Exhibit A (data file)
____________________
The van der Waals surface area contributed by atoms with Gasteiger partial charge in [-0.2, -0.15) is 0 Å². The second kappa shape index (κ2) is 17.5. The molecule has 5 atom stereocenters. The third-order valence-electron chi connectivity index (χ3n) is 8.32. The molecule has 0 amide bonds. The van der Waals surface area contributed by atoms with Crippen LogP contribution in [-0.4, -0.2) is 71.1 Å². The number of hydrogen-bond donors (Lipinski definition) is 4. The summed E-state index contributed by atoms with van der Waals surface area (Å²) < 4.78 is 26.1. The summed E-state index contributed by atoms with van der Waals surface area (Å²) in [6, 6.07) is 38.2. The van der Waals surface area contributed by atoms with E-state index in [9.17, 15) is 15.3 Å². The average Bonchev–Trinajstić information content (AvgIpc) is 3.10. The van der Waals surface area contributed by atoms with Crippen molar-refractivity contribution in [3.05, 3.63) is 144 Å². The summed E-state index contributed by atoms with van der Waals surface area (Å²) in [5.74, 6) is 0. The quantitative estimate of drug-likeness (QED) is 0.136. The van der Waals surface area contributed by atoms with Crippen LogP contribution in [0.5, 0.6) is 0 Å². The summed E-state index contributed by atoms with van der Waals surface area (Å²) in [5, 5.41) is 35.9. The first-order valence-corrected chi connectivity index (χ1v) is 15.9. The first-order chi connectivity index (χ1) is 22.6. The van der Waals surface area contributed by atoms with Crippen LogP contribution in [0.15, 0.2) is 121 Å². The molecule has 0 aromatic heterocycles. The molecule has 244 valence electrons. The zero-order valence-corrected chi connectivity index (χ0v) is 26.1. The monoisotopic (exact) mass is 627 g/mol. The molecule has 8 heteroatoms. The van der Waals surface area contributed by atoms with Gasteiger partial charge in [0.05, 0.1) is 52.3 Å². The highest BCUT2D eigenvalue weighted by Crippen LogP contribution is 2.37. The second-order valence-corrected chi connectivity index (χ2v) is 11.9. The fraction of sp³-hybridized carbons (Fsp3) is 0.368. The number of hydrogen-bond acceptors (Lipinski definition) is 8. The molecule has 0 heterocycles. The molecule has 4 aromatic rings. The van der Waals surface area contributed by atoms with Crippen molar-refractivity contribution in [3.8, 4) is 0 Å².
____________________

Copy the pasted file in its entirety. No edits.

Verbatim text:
The van der Waals surface area contributed by atoms with Gasteiger partial charge in [-0.2, -0.15) is 0 Å². The second kappa shape index (κ2) is 17.5. The molecule has 5 atom stereocenters. The third-order valence-electron chi connectivity index (χ3n) is 8.32. The molecule has 0 amide bonds. The van der Waals surface area contributed by atoms with Crippen LogP contribution in [-0.4, -0.2) is 71.1 Å². The number of hydrogen-bond donors (Lipinski definition) is 4. The summed E-state index contributed by atoms with van der Waals surface area (Å²) < 4.78 is 26.1. The summed E-state index contributed by atoms with van der Waals surface area (Å²) in [6, 6.07) is 38.2. The van der Waals surface area contributed by atoms with E-state index in [9.17, 15) is 15.3 Å². The average Bonchev–Trinajstić information content (AvgIpc) is 3.10. The van der Waals surface area contributed by atoms with Crippen molar-refractivity contribution in [3.05, 3.63) is 144 Å². The summed E-state index contributed by atoms with van der Waals surface area (Å²) in [5.74, 6) is 0. The quantitative estimate of drug-likeness (QED) is 0.136. The van der Waals surface area contributed by atoms with Crippen LogP contribution in [0.5, 0.6) is 0 Å². The summed E-state index contributed by atoms with van der Waals surface area (Å²) in [5, 5.41) is 35.9. The first-order valence-corrected chi connectivity index (χ1v) is 15.9. The first-order chi connectivity index (χ1) is 22.6. The van der Waals surface area contributed by atoms with Crippen LogP contribution in [0.15, 0.2) is 121 Å². The molecule has 0 aromatic heterocycles. The molecule has 244 valence electrons. The zero-order valence-corrected chi connectivity index (χ0v) is 26.1. The monoisotopic (exact) mass is 627 g/mol. The molecule has 8 heteroatoms. The van der Waals surface area contributed by atoms with Gasteiger partial charge in [0.05, 0.1) is 52.3 Å². The highest BCUT2D eigenvalue weighted by Crippen LogP contribution is 2.37. The second-order valence-corrected chi connectivity index (χ2v) is 11.9. The fraction of sp³-hybridized carbons (Fsp3) is 0.368. The number of hydrogen-bond acceptors (Lipinski definition) is 8. The molecule has 0 heterocycles. The molecule has 4 aromatic rings. The van der Waals surface area contributed by atoms with Crippen molar-refractivity contribution in [3.8, 4) is 0 Å².